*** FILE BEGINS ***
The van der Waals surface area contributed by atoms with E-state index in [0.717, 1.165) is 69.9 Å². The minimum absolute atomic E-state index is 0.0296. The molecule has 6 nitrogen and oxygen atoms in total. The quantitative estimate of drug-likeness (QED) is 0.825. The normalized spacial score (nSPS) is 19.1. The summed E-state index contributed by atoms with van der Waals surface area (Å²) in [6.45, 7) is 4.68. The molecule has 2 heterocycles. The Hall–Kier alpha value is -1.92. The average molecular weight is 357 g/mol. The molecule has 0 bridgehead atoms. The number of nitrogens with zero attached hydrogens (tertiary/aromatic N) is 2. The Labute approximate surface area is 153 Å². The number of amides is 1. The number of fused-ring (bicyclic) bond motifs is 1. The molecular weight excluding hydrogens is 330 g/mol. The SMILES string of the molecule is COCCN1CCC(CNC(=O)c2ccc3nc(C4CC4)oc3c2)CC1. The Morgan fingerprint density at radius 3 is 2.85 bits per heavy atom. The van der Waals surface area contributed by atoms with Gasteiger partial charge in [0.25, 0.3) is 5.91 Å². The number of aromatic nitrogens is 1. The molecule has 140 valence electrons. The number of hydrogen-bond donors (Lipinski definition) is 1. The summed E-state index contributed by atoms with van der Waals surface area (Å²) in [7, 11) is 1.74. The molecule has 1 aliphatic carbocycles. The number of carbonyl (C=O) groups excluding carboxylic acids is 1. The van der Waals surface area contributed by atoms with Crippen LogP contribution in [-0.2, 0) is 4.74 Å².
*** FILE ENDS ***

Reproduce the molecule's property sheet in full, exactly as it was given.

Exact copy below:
The van der Waals surface area contributed by atoms with E-state index in [0.717, 1.165) is 69.9 Å². The minimum absolute atomic E-state index is 0.0296. The molecule has 6 nitrogen and oxygen atoms in total. The quantitative estimate of drug-likeness (QED) is 0.825. The normalized spacial score (nSPS) is 19.1. The summed E-state index contributed by atoms with van der Waals surface area (Å²) in [6.45, 7) is 4.68. The molecule has 2 heterocycles. The Hall–Kier alpha value is -1.92. The average molecular weight is 357 g/mol. The molecule has 0 bridgehead atoms. The number of nitrogens with zero attached hydrogens (tertiary/aromatic N) is 2. The Labute approximate surface area is 153 Å². The number of amides is 1. The number of fused-ring (bicyclic) bond motifs is 1. The molecular weight excluding hydrogens is 330 g/mol. The SMILES string of the molecule is COCCN1CCC(CNC(=O)c2ccc3nc(C4CC4)oc3c2)CC1. The Morgan fingerprint density at radius 3 is 2.85 bits per heavy atom. The van der Waals surface area contributed by atoms with Gasteiger partial charge in [0.25, 0.3) is 5.91 Å². The number of aromatic nitrogens is 1. The molecule has 140 valence electrons. The number of hydrogen-bond donors (Lipinski definition) is 1. The summed E-state index contributed by atoms with van der Waals surface area (Å²) in [7, 11) is 1.74. The molecule has 1 aliphatic carbocycles. The number of carbonyl (C=O) groups excluding carboxylic acids is 1. The van der Waals surface area contributed by atoms with Crippen LogP contribution in [-0.2, 0) is 4.74 Å².